NO DA AND NO DESU (のだ / のです)
NO DA (のだ) (or NO DESU in the polite form) is used to provide an explanatory tone to the statement. In other words, the presence of this structure at the end of the statement shows that you are trying to explain something, or to have an explanation if it is a question.
This structure is placed after a verb in the plain form (dictionary form or plain form of the past -TA), or after an adjective in い. When it’s an adjective in な or a noun, you need add な between this structure and the noun (なのだ).
のだ is often contracted when spoken んだ (んです in the polite form). It can also be shortened to a simple の in a question (the famous interrogative の).
Look at this first example:
|Chuugokugo o benkyou suru tsumori na n desu ka.|
|Do you intend to learn Chinese?|
In the example above, you can imagine that you see someone reading a book of Chinese, and you want to know a little more, have an explanation of why he’s learning Chinese, for example. Without んです in the sentence, the question would be more general without specific context; we simply pose a question to a person who is perhaps not at all interested in the Chinese language. The relationship between the individuals is therefore more direct and less personal.
It’s mainly a matter of understanding the nuance between information and explanation. If you don’t use のだ, you simply provide information very objectively. With のだ, there is a more subjective side; the speaker is involved more personally in an explanation.
The person who answers this question is very likely to use のです at the end of his/her statement to stay in the tone of the explanation. In linguistics, it’s called the explanatory mode: のです has no meaning in itself, but modifies / modulates the meaning of the statement.
Depending on the context, the sentence can be translated in different ways, but always remains in this explanatory mode. Let’s say you were to have called back a friend and you didn’t. Your friend asks you why you didn’t call. You’ll then explain yourself, and even justify yourself.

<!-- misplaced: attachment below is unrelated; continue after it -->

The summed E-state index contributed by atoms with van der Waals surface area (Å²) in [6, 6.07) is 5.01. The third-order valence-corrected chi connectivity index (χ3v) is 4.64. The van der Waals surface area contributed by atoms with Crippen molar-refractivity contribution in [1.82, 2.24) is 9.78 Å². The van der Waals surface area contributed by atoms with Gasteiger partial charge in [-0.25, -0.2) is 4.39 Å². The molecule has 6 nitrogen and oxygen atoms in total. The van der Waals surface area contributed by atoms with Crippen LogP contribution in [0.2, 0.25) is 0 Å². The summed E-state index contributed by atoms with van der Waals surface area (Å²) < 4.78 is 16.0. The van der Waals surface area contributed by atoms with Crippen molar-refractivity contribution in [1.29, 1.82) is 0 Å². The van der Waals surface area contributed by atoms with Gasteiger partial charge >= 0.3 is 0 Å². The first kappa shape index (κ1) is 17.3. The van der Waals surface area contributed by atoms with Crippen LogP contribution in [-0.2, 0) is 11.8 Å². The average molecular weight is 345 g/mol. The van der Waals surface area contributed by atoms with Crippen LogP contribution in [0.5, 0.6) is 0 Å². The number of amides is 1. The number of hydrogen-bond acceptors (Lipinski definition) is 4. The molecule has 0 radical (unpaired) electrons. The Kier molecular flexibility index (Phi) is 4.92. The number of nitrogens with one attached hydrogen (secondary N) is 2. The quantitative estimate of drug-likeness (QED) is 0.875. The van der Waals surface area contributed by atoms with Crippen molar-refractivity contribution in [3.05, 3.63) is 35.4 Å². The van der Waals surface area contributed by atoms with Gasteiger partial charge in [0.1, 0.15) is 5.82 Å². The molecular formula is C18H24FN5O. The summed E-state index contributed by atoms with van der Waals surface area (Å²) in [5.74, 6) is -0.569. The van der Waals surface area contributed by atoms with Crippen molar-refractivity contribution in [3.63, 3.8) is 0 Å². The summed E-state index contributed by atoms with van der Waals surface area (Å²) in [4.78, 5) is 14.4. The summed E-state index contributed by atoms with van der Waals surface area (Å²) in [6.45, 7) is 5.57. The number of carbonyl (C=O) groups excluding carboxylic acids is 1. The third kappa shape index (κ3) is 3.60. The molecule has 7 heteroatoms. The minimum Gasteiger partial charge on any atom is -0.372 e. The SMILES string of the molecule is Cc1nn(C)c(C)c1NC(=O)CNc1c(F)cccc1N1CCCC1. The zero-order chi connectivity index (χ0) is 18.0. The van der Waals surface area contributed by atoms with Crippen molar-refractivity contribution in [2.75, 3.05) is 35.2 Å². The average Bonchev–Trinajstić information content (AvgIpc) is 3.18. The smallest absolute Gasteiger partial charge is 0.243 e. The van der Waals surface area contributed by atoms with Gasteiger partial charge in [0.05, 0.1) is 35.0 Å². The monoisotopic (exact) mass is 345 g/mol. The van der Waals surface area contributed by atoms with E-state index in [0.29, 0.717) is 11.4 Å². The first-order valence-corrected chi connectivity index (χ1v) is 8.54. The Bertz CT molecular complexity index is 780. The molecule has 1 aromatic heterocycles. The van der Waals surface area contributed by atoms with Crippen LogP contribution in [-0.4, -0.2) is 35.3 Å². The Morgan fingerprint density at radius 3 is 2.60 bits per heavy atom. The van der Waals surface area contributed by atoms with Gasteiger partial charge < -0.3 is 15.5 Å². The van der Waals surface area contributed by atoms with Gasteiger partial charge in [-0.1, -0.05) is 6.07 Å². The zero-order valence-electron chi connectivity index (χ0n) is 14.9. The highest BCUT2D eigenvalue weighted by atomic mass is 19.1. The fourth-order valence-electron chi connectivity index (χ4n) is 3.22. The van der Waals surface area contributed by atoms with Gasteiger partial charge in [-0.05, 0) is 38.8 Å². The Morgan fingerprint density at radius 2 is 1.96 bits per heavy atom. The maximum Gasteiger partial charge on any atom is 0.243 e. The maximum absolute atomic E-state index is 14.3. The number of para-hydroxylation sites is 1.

|Keitai denwa ga koshou shita n desu.|
|(It’s because...) My mobile stopped working.|
In such situations, のだ could be translated by phrases such as “it’s because...,” “the fact is that...,” “you see...,” “actually...” to give a reason.
|Kyou wa kibun ga warui n da.|
|(Actually...) Today, I’m not feeling well.|
Depending on the situation and the intonation, the person asking the question asks for an explanation. Doing so, のだ can bring out anger, curiosity, astonishment, etc. Again, without のだ, the sentence would be neutral and objective. The statement in that case would leave no emotion on the semantic level, only through the intonation if necessary.
|Ittai nani o shite iru no?|
|But damn, what are you doing?|
Here you feel the exasperation from the speaker who wants to know why he has to wait so long.
|Nihongo mo hanaseru n desu ka!|
|You speak Japanese, too?!|
This time, the speaker expresses a certain surprise and curiosity.
For adjectives in な and nouns, use なのだ and なのです, which be contracted in なんだ and なんです when speaking.
|Kyou no tesuto wa rakushou na n da yo.|
|This morning’s exam is too easy!|
|Kuruma ga hitsuyou na n desu.|
|I need a car.|
To finish, here are the different inflections of んだ and んです.
|Plain form of verb / い adjectives||Noun / な adjectives|